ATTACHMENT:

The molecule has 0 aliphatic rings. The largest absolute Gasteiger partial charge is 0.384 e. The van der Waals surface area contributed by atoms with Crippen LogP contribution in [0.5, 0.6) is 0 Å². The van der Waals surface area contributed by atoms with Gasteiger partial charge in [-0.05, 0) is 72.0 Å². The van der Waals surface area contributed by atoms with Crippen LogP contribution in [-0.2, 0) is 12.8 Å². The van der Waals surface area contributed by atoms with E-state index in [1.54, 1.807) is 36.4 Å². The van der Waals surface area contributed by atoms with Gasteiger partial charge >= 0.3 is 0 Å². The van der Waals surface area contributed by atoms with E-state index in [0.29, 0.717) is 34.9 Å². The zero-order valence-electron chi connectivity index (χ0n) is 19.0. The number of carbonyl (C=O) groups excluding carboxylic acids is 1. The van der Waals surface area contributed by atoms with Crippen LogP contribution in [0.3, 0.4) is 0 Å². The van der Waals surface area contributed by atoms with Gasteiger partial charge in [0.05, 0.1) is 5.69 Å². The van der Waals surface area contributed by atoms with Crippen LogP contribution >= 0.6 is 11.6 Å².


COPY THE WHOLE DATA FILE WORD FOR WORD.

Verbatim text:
The molecule has 0 aliphatic rings. The largest absolute Gasteiger partial charge is 0.384 e. The van der Waals surface area contributed by atoms with Crippen LogP contribution in [0.5, 0.6) is 0 Å². The van der Waals surface area contributed by atoms with Gasteiger partial charge in [-0.05, 0) is 72.0 Å². The van der Waals surface area contributed by atoms with Crippen LogP contribution in [-0.2, 0) is 12.8 Å². The van der Waals surface area contributed by atoms with E-state index in [1.54, 1.807) is 36.4 Å². The van der Waals surface area contributed by atoms with Gasteiger partial charge >= 0.3 is 0 Å². The van der Waals surface area contributed by atoms with E-state index in [0.29, 0.717) is 34.9 Å². The zero-order valence-electron chi connectivity index (χ0n) is 19.0. The number of carbonyl (C=O) groups excluding carboxylic acids is 1. The van der Waals surface area contributed by atoms with Crippen LogP contribution in [0.3, 0.4) is 0 Å². The van der Waals surface area contributed by atoms with Gasteiger partial charge in [0.05, 0.1) is 5.69 Å². The van der Waals surface area contributed by atoms with Crippen LogP contribution >= 0.6 is 11.6 Å².